The play shows us how Eliza struggles to rise to a higher cultural level.
Henry Higgins is a professor of phonetics. He studies the sounds of the language. When in the street one day, he points out the flower-girl, Eliza, to his friend Colonel Pickering, who is a phonetician studying Indian dialects.
He says that her English will keep her in the gutter to the end of her days. He is sure that in three months he would be able to pass that girl off as a duchess at the ambassador's garden party. Or he could even get her a place as lady's maid or shop assistant, which requires better English. Eliza hears this conversation and is impressed. She sees a chance of being pulled out of the gutter. The next day she goes straight to the professor's house and insists on being taught. She offers all the money she has Higgins is touched. He makes an agreement with Pickering. He bets Pickering that he will pass her off as a duchess in six months.
Some time later Higgins takes Eliza to one of his mother's at-homes to meet some of her friends. The professor wants to see how Eliza will manage to behave and speak in society. She can as yet speak only on two topics: the weather and health. Some visitors arrive and they begin to talk. Mrs. Higgins asks some questions about the weather, which Eliza answers beautifully, but as soon as she gets interested in the conversation, she forgets her role and falls into her habitual accent.
Higgins continues to work hard at the girl's manners and pronunciation. Finally, before six months are over, she is well prepared to be introduced into society. Higgins and Pickering take her to a garden party, a dinner-party, and the opera. Everything goes well. Higgins wins his bet. But what is to become of Eliza now when the game is over?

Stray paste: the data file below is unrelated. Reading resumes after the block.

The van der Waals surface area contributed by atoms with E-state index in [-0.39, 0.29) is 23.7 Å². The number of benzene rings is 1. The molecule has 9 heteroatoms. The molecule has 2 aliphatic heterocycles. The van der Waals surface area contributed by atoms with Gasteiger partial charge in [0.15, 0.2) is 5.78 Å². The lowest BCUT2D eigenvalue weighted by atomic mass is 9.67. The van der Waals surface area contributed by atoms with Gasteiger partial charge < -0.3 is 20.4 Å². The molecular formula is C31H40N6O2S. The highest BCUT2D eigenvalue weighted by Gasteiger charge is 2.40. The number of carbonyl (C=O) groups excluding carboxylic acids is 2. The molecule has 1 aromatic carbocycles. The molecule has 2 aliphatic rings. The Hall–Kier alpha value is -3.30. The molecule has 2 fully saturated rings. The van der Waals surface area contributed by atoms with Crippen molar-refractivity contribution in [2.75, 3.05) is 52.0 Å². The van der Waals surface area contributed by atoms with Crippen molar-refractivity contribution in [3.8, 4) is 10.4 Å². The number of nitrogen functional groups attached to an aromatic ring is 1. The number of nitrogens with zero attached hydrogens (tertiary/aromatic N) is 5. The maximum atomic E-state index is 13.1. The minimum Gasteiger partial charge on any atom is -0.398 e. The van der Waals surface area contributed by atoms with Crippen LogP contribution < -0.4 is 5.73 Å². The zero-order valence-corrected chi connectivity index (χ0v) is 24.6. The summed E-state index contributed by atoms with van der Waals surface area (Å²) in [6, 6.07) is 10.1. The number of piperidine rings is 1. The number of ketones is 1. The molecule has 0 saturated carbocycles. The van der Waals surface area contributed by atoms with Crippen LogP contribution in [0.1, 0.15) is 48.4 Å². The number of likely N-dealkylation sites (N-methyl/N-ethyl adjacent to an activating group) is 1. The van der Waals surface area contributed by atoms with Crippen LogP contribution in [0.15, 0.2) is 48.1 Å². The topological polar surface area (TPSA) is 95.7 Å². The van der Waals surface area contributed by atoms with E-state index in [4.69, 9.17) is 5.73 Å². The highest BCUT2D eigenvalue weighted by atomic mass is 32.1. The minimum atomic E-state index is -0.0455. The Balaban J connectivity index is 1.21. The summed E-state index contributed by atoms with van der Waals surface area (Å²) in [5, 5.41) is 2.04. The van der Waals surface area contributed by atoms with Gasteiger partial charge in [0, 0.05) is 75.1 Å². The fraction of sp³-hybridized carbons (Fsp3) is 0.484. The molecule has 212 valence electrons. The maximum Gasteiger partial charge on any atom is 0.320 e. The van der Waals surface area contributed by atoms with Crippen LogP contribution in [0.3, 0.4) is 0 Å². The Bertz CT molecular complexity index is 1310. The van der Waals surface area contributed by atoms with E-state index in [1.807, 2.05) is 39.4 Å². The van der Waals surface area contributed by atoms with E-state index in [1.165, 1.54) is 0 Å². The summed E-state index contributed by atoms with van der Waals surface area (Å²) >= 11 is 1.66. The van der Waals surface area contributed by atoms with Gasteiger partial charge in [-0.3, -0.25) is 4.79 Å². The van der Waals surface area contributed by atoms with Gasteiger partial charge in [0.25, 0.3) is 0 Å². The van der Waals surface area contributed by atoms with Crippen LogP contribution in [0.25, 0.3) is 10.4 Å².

She cannot go back to selling flowers in the street. She has acquired some culture, and she wants to do some useful work. She wants independence and her share of human kindness. She bursts into tears.
Higgins understands the way she fells, but he cannot arrange an independent career for her He even feels guilty about the work he has done and says that the girl is like a millstone on his neck. At the same time he doesn't want to part with her. Higgins and Eliza remain friends, but the play is without an ending.
If Higgins had married Eliza, the play would have become an ordinary bourgeois fairy-tale story: a rich man picks up a girl from the gutter and, having dressed her up, marries her. This would have been too common Higgins is old enough to be Eliza's father. He loves her only as his pupil. But he loves his profession as an artist. He has created a new Eliza: she is the work of a Pygmalion.